Today is an important non-day in academic history: the day the Harvard faculty was to have voted on a second no-confidence motion in the Matter of
The letter was gracious under the circumstances, but it was also a microcosm of the last year: Summers noted his accomplishments, apologized yet again (he could have pursued his goals “in wiser or more respectful ways”), and went gently into the night (to pursue “a period of sabbatical and reflection”).
It was, in other words, not a defense but a plea of nolo contendere.
Imagine if Summers had allowed today’s meeting to occur, and had used it to say something like this:
We have convened again to consider another motion of no-confidence in me, this time because of my replacement of the FAS dean and my association with a professor involved in our contract settlement with the federal government.
These charges would embarrass a Soviet court. Professor Kirby served as a presidential appointee, at the president’s pleasure. He will remain at Harvard and assume two new roles in his field: Director of the
Fairbank Centerfor East Asian Research, and a University-wide role guiding Harvard’s academic initiatives focused on . This is not an issue that required a meeting of the faculty. China
Professor Shleifer is an acknowledged star of our Economics Department and will remain at Harvard notwithstanding the contract settlement. Since he was my friend, I recused myself with respect to the legal proceedings involving him. Now I am charged with being his friend. This is not an issue that required a meeting of the faculty.
The proximate cause of today’s proceeding was rather the recent two-article series in The Crimson reporting that, at the time of the faculty’s last motion against me, I privately described the faculty’s concerns as “bullshit” that did not merit any apology at all.
To this charge I plead guilty, and since this may therefore be my last opportunity to address you in my current capacity, I want to use this occasion to acknowledge the series of mistakes I made over the past year.
I should never have apologized for raising a controversial hypothesis at an academic meeting and suggesting it be studied further. I should never have taken $50 million out of the University budget to fund a politically correct solution as a means of ending public debate about my words. I should never have established two committees, run by those who opposed further study, to implement their pre-conceived solutions.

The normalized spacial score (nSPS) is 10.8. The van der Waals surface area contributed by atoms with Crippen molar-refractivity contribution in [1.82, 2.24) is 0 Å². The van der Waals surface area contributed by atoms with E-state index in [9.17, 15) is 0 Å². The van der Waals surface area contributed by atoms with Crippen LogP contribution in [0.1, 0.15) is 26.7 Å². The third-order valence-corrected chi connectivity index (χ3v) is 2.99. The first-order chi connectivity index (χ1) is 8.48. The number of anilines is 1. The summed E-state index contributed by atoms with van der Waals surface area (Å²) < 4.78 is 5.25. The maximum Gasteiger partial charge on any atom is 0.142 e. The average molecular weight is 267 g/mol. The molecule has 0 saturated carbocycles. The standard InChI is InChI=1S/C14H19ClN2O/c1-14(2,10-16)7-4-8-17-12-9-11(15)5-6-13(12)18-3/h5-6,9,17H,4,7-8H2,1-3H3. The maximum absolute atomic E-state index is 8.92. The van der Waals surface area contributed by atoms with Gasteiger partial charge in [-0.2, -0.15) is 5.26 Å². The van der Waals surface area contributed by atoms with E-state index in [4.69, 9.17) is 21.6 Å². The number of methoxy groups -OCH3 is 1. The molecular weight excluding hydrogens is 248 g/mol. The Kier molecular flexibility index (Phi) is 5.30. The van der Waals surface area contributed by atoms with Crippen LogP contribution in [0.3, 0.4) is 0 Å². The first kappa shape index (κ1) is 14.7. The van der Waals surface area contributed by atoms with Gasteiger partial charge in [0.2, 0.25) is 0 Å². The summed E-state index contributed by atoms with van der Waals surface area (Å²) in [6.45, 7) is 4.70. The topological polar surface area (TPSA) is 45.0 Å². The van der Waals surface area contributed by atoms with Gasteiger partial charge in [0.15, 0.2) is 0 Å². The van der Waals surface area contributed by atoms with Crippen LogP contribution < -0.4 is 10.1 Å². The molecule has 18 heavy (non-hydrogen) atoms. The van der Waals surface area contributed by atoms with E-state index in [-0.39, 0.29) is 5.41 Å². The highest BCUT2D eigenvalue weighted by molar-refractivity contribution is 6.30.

I made other mistakes as well. When Professor West left Harvard, after publicizing a private conversation I had with him about the teaching responsibilities of Harvard’s most prestigious professors, he referred to me as “the Ariel
of American education.” I should have confirmed that Harvard is indeed not an appropriate place for a faculty member who argues in such terms. I should have applied the same standard to the preamble of Professor Matory’s original motion against me, with its coded reference to my support for Sharon . Israel
I made still other mistakes in my year-long effort to appease and apologize for actions I knew were not actually cause for blame. I now believe the effort itself was a mistake. It brought me, as Machiavelli might have predicted, neither respect nor love.
When I spoke at the academic conference, and when I spoke at Memorial Church regarding anti-Semitism, I noted on both occasions that I was speaking as an individual, not as the President of Harvard, although I obviously understood my status would lead to wider consideration of the issues I raised. But on both occasions I sought to encourage further study and debate, rather than wrap my comments in the authority of my office.
In contrast, the faculty today seeks to issue an official condemnation of me, by means of a vote. Many of you were radicals in the Sixties, proud of “speaking truth to power;” perhaps you believe you are still doing the same thing today.
In fact you are no longer agents of change but guardians of the status quo, jealous of your perquisites, unreflective of the views of your students or even your fellow faculties in the graduate schools, pursuing a political program of racial and gender representation but not intellectual diversity, intolerant of contrary views. This is not the mark of a great university.
I could have simply resigned rather than face this vote. But that would have been an ignominious end to an ignominious year. I thought it important to say these things to you face to face instead -- and for each of you to vote, because this is an important decision that transcends my personal situation.
A “yes” vote will mean a caretaker replacement, followed eventually by a permanent one who will devote herself primarily to fundraising, which will itself have been hurt by your vote. A “no” vote will confirm the agenda I brought to the University, as well as my moral authority to implement it. The whole academic world will be watching.
Sandwiched between a hostile segment of the FAS faculty and a wavering Harvard Corporation, Summers may have been in an impossible position, and it is unlikely any speech would have changed the result. But the one thing he could have done was to use the occasion to make a point.
Perhaps, after a period of sabbatical and reflection, he will.